A Letter that Changes Everything

In 386 AD, a young man paced back in forth in a garden, deeply troubled. He had retreated to a secluded place where he could be alone with his troubled heart. Moments away from being converted to Christ, he was at war with himself.


Aurelius Augustine was born to a pagan father and Christian mother, but turned his back on the faith. He sought truth elsewhere, devoted his life to immorality, and fathered a child out of marriage. Lust and sexual immorality were his vices. But while living in Milan, he sat under the powerful preaching of Bishop Ambrose and came under conviction. Trying to shake off what he heard, he headed to a garden.  


Years later, Augustine described his private struggle in that garden, using words like, "soul sick and tormented,” with “a maimed and half-divided will.” He was afraid—fully aware that God was calling him to turn his back on a life of reckless sexual immorality, but fearful of the deprivation. His account honestly reads like a man suffering from withdrawals. “Twisting and turning in his chains,” he was terrorized of what God might do to him, but in bondage to what sin had already done.


It’s difficult to read his story and not feel empathy:  


My old mistresses tugged at my fleshly garments and softly whispered: "Are you going to part with us? And from that moment will we never be with you any more? And from that moment will not this and that be forbidden you forever?”…Let your mercy guard the soul of your servant from the vileness and the shame they did suggest! …they delayed me, so that I hesitated to break loose and shake myself free of them and leap over to the place to which I was being called--for unruly habit kept saying to me, "Do you think you can live without them?"


Augustine was struggling to part with pornography. His memory and flesh were teasing him, tearing his soul to pieces. He was longing for freedom but powerless to achieve it on his own. Freedom called to him: 


“‘Why do you stand in your own strength, and so stand not? Cast yourself on him; fear not. He will not flinch and you will not fall. Cast yourself on him without fear, for he will receive and heal you.”  


He “hung suspended” but finally, in a shower of tears, cast himself down under a fig-tree and cried out to God, “How long? How long, Lord, will You be angry for ever? Remember not our former iniquities.” And then, “How long, how long, ‘to-morrow, and tomorrow?' Why not now? why not is there this hour an end to my uncleanness?”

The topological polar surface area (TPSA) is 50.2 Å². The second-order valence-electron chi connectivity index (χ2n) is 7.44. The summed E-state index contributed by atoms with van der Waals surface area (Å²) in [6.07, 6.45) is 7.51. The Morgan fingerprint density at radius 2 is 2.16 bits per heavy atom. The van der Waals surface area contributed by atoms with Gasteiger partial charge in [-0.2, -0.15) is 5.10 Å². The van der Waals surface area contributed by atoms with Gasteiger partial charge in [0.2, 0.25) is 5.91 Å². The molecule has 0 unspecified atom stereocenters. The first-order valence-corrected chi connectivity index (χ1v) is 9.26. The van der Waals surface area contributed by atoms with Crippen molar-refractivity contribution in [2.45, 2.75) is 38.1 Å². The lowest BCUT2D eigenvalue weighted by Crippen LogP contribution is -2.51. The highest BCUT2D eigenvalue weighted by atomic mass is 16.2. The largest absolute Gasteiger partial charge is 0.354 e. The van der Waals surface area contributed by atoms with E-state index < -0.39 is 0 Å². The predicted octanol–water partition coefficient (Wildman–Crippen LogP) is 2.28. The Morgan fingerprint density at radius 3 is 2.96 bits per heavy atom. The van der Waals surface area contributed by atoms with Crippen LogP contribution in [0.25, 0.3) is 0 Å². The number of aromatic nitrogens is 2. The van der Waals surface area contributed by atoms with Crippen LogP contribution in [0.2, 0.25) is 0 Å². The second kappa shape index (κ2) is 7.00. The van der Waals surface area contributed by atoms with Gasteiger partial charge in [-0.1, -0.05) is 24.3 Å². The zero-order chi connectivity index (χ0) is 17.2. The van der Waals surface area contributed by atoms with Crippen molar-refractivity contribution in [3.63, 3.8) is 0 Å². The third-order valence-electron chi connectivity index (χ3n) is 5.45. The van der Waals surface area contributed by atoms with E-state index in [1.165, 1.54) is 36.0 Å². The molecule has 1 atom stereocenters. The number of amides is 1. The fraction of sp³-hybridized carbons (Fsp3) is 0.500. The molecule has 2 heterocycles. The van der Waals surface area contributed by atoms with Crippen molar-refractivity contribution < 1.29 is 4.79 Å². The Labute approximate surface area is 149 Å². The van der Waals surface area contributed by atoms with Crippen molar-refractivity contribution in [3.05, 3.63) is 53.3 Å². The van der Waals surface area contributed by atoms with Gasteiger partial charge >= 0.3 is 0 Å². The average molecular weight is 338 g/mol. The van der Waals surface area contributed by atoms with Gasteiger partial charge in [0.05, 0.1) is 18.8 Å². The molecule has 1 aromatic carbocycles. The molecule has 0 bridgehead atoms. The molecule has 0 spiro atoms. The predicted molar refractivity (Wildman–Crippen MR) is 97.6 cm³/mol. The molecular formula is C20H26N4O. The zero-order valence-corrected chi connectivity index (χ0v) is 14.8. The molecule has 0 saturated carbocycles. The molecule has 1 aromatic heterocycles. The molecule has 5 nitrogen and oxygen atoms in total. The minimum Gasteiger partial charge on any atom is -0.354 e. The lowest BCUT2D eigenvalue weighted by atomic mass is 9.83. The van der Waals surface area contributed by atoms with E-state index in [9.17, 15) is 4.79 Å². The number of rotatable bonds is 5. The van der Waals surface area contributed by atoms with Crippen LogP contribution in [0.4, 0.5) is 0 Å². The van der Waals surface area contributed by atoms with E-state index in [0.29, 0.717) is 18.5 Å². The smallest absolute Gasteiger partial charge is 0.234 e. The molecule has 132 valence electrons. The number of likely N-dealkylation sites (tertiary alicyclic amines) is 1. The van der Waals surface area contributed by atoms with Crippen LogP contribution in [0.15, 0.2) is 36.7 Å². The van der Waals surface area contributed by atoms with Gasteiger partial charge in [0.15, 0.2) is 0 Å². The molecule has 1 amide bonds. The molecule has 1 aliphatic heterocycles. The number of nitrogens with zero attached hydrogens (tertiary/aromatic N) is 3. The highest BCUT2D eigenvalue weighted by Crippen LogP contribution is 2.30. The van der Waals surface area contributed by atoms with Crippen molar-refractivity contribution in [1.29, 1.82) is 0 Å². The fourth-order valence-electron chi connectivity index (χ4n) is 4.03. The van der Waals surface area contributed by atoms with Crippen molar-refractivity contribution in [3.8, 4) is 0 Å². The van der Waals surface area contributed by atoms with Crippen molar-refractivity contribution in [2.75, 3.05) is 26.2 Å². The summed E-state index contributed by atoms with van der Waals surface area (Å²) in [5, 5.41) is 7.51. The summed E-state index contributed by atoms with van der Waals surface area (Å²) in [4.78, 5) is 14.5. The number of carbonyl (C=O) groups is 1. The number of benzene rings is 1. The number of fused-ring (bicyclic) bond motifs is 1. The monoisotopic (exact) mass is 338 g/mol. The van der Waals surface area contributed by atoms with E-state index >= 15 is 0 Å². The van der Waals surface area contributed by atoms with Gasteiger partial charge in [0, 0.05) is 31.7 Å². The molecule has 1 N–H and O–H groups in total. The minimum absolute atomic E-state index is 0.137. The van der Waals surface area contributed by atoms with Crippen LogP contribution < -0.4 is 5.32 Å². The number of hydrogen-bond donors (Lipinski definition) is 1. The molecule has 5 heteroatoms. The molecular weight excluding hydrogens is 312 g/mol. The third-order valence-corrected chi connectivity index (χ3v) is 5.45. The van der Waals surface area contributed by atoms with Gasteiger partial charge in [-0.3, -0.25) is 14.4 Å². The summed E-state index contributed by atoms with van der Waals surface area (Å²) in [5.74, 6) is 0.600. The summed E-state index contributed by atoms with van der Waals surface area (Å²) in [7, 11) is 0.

And then it happened! In his biography, Augustine says he heard the voices of children playing a game outside. They were saying “Take up and read. Take up and read.” He looked nearby and found a copy of the New Testament. He picked it up and opened to this passage in Paul’s letter to the Romans.  


“You know the time, that the hour has come for you to wake from sleep. For salvation is nearer to us now than when we first believed. The night is far gone; the day is at hand. So then let us cast off the works of darkness and put on the armor of light. Let us walk properly as in the daytime, not in orgies and drunkenness, not in sexual immorality and sensuality, not in quarreling and jealousy. But put on the Lord Jesus Christ, and make no provision for the flesh, to gratify its desires." -Romans 13:11–14


Reflecting on that moment, he wrote: “I neither wished nor needed to read further. At once, with the last words of the sentence, it was as if a light of relief from all anxiety flooded into my heart. All the shadows of doubt were dispelled.” Powerful paragraph.  


Augustine grew into one of the most formidable theologians, prolific writers and gifted teachers of the church. Some argue he was the greatest teacher in the first 1,000 years of the church. Like many others, he came to Christ through a mother’s faithful prayers, a pastor’s faithful preaching, and most importantly, God’s Word—Paul’s letter to Rome.  


We call Romans a book, but that’s not really accurate. It’s a letter contained within a larger book called the Bible. And like any letter, it has an author, a subject, an audience, and a purpose. But unlike any letter, it carries divine power—power for change. This is a letter that changes everything. As one man said, it’s “a letter that repeatedly changes the world, by changing people.” He’s right. Augustine’s testimony is hardly unique.  


He was afraid of God. Martin Luther was angry at God. John Wesley was confused about God. And Elyse Fitzpatrick was sad about God. This letter changed them, empowered them, and motivated them to share that power with a world in need.    


That excites me, because I need to be changed, too. But like Augustine, I often find the power to change elusive. Maybe you do too. Like the Romans, we need the explosive truths found in this letter. Paul knew that. He writes in the introduction:   


“So I am eager to preach the gospel to you also who are in Rome. For I am not ashamed of the gospel, for it is the power of God for salvation for everyone who believes, to the Jew first and also to the Greek” -Romans 1:15,16   


Paul was an unashamed, happy recipient of the message he bore—proof of its power to change. Once an angry terrorist seeking to kill Christians, he instead found Jesus on the road to Damascus. His opening lines to the Romans bear witness, “Paul, a servant of Christ Jesus, called to be an apostle, set apart for the gospel of God.” 


Like many first century authors, Paul identifies himself as the writer, but he wastes no time in naming his master. “Hi. I’m Paul. I serve King Jesus. I’m his willing slave.”


So whether you’re afraid of God, angry at God, or anxious about God, get a Bible, turn to Paul’s letter to the Romans, and feast your soul on some good news. Like Bob Dylan said, “You’re gonna have to serve somebody.” And as Augustine said, “Our hearts are restless O’Lord until they find their rest in You.”